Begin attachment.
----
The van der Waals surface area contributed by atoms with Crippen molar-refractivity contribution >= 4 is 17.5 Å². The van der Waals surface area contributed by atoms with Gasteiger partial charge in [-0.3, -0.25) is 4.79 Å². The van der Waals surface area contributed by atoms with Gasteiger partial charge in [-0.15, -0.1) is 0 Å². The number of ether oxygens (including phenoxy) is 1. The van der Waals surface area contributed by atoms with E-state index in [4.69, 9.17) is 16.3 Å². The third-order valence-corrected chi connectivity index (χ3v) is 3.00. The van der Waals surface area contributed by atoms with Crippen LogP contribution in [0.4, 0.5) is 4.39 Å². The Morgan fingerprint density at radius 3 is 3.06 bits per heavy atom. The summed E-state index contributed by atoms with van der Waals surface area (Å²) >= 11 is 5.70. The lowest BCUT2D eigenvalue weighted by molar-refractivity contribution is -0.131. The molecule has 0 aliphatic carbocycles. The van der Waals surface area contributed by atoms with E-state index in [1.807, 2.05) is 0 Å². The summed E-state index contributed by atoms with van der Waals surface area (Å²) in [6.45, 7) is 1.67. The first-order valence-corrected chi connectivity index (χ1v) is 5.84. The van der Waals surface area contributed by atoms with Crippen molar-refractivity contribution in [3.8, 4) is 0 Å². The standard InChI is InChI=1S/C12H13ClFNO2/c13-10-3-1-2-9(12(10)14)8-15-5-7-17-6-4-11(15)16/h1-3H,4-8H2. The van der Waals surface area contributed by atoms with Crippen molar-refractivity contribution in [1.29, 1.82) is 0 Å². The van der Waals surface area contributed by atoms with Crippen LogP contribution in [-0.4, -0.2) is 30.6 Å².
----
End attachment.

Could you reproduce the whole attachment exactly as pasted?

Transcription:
The van der Waals surface area contributed by atoms with Crippen molar-refractivity contribution >= 4 is 17.5 Å². The van der Waals surface area contributed by atoms with Gasteiger partial charge in [-0.3, -0.25) is 4.79 Å². The van der Waals surface area contributed by atoms with Gasteiger partial charge in [-0.15, -0.1) is 0 Å². The number of ether oxygens (including phenoxy) is 1. The van der Waals surface area contributed by atoms with E-state index in [4.69, 9.17) is 16.3 Å². The third-order valence-corrected chi connectivity index (χ3v) is 3.00. The van der Waals surface area contributed by atoms with Crippen LogP contribution in [0.4, 0.5) is 4.39 Å². The Morgan fingerprint density at radius 3 is 3.06 bits per heavy atom. The summed E-state index contributed by atoms with van der Waals surface area (Å²) >= 11 is 5.70. The lowest BCUT2D eigenvalue weighted by molar-refractivity contribution is -0.131. The molecule has 0 aliphatic carbocycles. The van der Waals surface area contributed by atoms with E-state index in [1.807, 2.05) is 0 Å². The summed E-state index contributed by atoms with van der Waals surface area (Å²) in [6.45, 7) is 1.67. The first-order valence-corrected chi connectivity index (χ1v) is 5.84. The van der Waals surface area contributed by atoms with Crippen molar-refractivity contribution in [3.8, 4) is 0 Å². The standard InChI is InChI=1S/C12H13ClFNO2/c13-10-3-1-2-9(12(10)14)8-15-5-7-17-6-4-11(15)16/h1-3H,4-8H2. The van der Waals surface area contributed by atoms with Crippen molar-refractivity contribution in [1.29, 1.82) is 0 Å². The van der Waals surface area contributed by atoms with Crippen LogP contribution in [-0.4, -0.2) is 30.6 Å².